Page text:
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Jared Dillian
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Was it Worth It?

In this piece from 10th Man, author Jared Dillian discusses how the ETF revolution is less about ETFs and more about indexing; about how people have come to view stocks less as stocks and more as blobs of stocks.

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February 3, 2014

The Big Data Edge

How a tiny quant fund started by MIT graduates is exploiting thousands of sources of global data-from news alerts to geosensory feeds to social media-to create its next big deal.

By Phil Albinus

It's one of the strange truisms in today's investment world: Traders are drowning in data and yet they still want more. In this age of so-called big data-the term marketers and solution providers call the huge sets of information from various sources-buyside firms continue to look for ways to exploit this endless stream of data to help score the next big deal. At Flyberry Capital, a small quant shop opened for business in 2012 in Cambridge, Mass. by a trio of graduates from the Massachusetts Institute of Technology, big data is more than a buzzword-it's the very foundation of how this ambitious hedge fund researches, analyzes and executes its trades.

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And they've been tested under fire. Shortly after opening their fund, the Flyberry Capital principals entered a hedge fund competition to test their big data strategies against 350 other small and aspiring quant strategy funds to win the $1 million seed money from contest sponsors BattleFin and Lion's Path. From the start, the new MIT graduates-founder and CEO Michael Chang, co-founder and COO Zeid Barakat and chief technology officer Sean Chang (no relation to Michael)-impressed their sponsors at what was dubbed "The Hunger Game for Hedge Funds."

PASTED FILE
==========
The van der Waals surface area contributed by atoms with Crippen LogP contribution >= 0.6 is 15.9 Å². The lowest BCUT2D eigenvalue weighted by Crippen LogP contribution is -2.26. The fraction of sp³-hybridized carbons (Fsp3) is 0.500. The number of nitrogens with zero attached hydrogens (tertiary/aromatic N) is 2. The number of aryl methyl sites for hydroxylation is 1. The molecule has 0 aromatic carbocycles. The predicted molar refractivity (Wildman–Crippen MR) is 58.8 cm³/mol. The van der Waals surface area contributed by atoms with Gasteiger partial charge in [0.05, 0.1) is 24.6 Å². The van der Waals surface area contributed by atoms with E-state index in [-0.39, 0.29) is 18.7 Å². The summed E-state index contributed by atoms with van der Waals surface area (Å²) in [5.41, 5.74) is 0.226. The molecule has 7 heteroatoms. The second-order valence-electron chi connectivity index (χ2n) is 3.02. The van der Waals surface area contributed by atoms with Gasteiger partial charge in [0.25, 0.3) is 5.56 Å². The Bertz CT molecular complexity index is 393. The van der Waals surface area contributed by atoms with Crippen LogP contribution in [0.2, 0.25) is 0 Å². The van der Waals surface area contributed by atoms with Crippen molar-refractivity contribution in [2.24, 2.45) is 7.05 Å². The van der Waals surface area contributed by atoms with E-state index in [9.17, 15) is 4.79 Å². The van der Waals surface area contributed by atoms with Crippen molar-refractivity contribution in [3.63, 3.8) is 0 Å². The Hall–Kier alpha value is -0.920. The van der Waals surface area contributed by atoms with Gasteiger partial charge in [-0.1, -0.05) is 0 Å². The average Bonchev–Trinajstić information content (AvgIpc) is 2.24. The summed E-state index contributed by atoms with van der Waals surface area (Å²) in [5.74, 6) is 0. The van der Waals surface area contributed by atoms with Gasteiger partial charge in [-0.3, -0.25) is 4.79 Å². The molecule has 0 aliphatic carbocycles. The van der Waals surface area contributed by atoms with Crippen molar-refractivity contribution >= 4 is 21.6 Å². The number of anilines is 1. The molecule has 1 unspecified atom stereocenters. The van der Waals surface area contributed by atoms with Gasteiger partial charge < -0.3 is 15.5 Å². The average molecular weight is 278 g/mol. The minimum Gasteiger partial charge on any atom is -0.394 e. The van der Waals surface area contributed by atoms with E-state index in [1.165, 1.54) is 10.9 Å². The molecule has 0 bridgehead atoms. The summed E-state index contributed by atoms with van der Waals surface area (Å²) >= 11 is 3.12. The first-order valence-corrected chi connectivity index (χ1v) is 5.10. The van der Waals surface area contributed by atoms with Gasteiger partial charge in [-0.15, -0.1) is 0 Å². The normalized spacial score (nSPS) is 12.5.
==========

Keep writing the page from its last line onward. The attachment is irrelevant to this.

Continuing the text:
They were "the smartest guys in the world with a really great strategy," Tim Harrington, president of BattleFin, a recruitment firm for hedge funds, told Bloomberg News. "And they couldn't get capital."

All that has changed. After beating out the other hedge fund start-ups, Michael Chang, Barakat and their team of 10 employees are running a quant shop that is on the hunt for big data. With Sean Chang, a former Google fellow and MIT graduate with more than 50,000 hours of programing experience ("He's like the Michael Jordan of programmers," says Barakat), Flyberry created the Flyberry Engine, a search engine that scours the Internet for market data, news alerts, social media, government reports and announcements, and reports from weather, earthquake and other geosensors. While other hedge funds use traditional market data feeds from Bloomberg, Reuters and assorted stock exchanges, Flyberry casts its net much wider with its homemade global information system.

Flyberry Capital is the definition of a small quant shop: It has 10 employees, most of whom are analysts who hail from MIT, Harvard and Stanford, and only two of them are authorized to execute deals as traditional traders. The fund started as a proprietary trading shop and now calls itself a sub-$10 million firm with plans to grow tenfold in the coming years. And despite its big-data and high-tech pedigree, Flyberry Capital is not a high-frequency trading firm looking to score the next sub-second trade and move the markets in the process. Its portfolio focuses on a narrow basket of 18 or so highly liquid instruments such as index futures, currency futures, energy futures and different commodities.

"We never want to be the majority participant in markets and focus on things that we cannot easily enter and exit fairly rapidly," said Barakat.